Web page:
Author: Jens Moller
Some applications need to look at diverse data sets. This data probably
already exists in your organization, however it may not be accessible in a
way that ties it to the other organizations that may want or need to use it.
The reason for this is simple - organizations solved their business problems
by building point solutions. Often, these are customized very specifically
for the business need and this allows it to provide the best possible data
for that organization.
The problem is that there are often many instances of data that is related
to another instance of data, but these data stores cannot casually be merged
without substantially impacting the performance and usefulness of the other
systems. In reality, the issue is not typically one or 2 systems that need
to be tied together, but rather dozens of systems that have been created
specifically for the business need or highly customized software packages.
There was no business reason to make them compatible at the start, but
business models have changed and there is a need to bring this data together.
What are Meta Directories?
The concept of 'Federated' databases is central to Meta Directory
implementation. 'Federated' databases basically allow you to join tables from
Relational Databases that are distinct and separate from each other. These
are all SQL based and can be very complex to setup and manage. These
'Federated' accesses normally
are read only, because the data that they tend to use is scattered within an
organization and cannot be 'locked' in any consistent fashion without
causing major performance problems.
A Meta Directory looks at this same issue, but approaches it in a slightly
different way. SQL is not the basis anymore, but the access is abstracted
out further to LDAP (Lightweight Directory Access Protocol) and/or XML
(Extensible Markup Language). The actual access still tries to do similar
functions as an SQL Based 'Federated' database, but no longer enforces SQL
rules on the transactions, opening the access up to any form of database,
not just those that can be configured to provide support for 'Federated'
Basically, a Meta Directory Engine is a
dynamic database access tool that can be
adapted to any existing set of databases to retrieve information and/or
provide translation services for the information returned. It should be able
to talk to practically any existing database that provides a TCP/IP access
point and be able to use it without requiring that the database, or the
applications that currently use it to be altered.
Typically a Meta Directory is a series of applications (usually called
'connectors' or 'listeners') that provide the services. the Services are
typically defined using Policies, where the Policies are stored within an
LDAP Directory server (Meta Directory Policy Store).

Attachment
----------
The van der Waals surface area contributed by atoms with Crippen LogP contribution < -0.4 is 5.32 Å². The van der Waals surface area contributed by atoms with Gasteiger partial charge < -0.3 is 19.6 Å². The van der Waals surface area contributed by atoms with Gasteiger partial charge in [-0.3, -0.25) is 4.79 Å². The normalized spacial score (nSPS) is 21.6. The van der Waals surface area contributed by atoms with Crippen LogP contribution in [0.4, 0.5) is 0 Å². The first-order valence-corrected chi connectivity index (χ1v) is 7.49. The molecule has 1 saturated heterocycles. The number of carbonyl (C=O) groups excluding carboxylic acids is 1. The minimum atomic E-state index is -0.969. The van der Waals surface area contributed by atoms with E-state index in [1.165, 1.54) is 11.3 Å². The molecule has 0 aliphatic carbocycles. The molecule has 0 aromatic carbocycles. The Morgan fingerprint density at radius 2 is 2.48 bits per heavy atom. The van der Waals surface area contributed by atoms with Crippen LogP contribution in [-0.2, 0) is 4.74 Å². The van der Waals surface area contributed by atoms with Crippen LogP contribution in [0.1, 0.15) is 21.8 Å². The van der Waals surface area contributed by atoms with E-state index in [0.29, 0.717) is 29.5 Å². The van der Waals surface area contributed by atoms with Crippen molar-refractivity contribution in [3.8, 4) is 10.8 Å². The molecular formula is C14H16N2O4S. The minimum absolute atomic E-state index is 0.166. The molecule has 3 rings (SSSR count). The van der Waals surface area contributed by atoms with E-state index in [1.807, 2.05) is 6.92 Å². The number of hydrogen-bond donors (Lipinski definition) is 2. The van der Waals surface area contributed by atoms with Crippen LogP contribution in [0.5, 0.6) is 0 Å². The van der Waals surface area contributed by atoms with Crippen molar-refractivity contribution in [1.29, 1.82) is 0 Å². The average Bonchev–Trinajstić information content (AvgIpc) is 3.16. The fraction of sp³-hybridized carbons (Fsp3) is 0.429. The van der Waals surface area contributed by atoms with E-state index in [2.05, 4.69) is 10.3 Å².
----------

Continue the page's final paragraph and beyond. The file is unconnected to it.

Why use a Meta Directory
- Consolidating Data
Organizations often have multiple data stores, frequently scattered across
the country or the world and need a way to connect this information together.
They may also have a desire to get a better handle on the status of existing
production or resource utilization. These resources can be data or they could
be functions of any sort - for example, finding out the thermostat settings
in all of their buildings, or determining where someone is today.
Many Meta Directory applications are used in Real-Time control applications.
Others are used in reporting. The most common use is to insert a Meta
Directory function in between applications, having the Meta Directory
application intercept the communications and act upon them. Most of the time
the data exists in a data store that the Meta Directory accesses. In some
instances, unique data will exist as a Meta Data within the Meta Directory
Policy Store. These Policies are used to implement business rules.
- Data is owned by different groups
Often, key portions of data belong to groups that have little interest in what
other groups might be doing. Rather than duplicating all of the data (which
usually requires syncing and can be problematic when trying to enforce
as business rules accross
diverse organizations), relationships are defined and the data is mapped.
The Meta Directory Engine appears to be a single system in itself to the end
users who access it, but in reality, it allows controlled access of
many sources of data.
- When data needs be transformed to look consistent.
Any organization who can define the structure of the data they need to resolve
a specific business need, and identify that it needs to be the result of data
that appears in unique and seperate data sources, is a candidate for Meta Directory
How are they Different than LDAP Directory Servers or Relational Databases?
Most data stores are entities into themselves. Their data, while accessible
to the outside world thru various API's or applications, are still bound as
a point solution database. A Meta Directory is not really a single place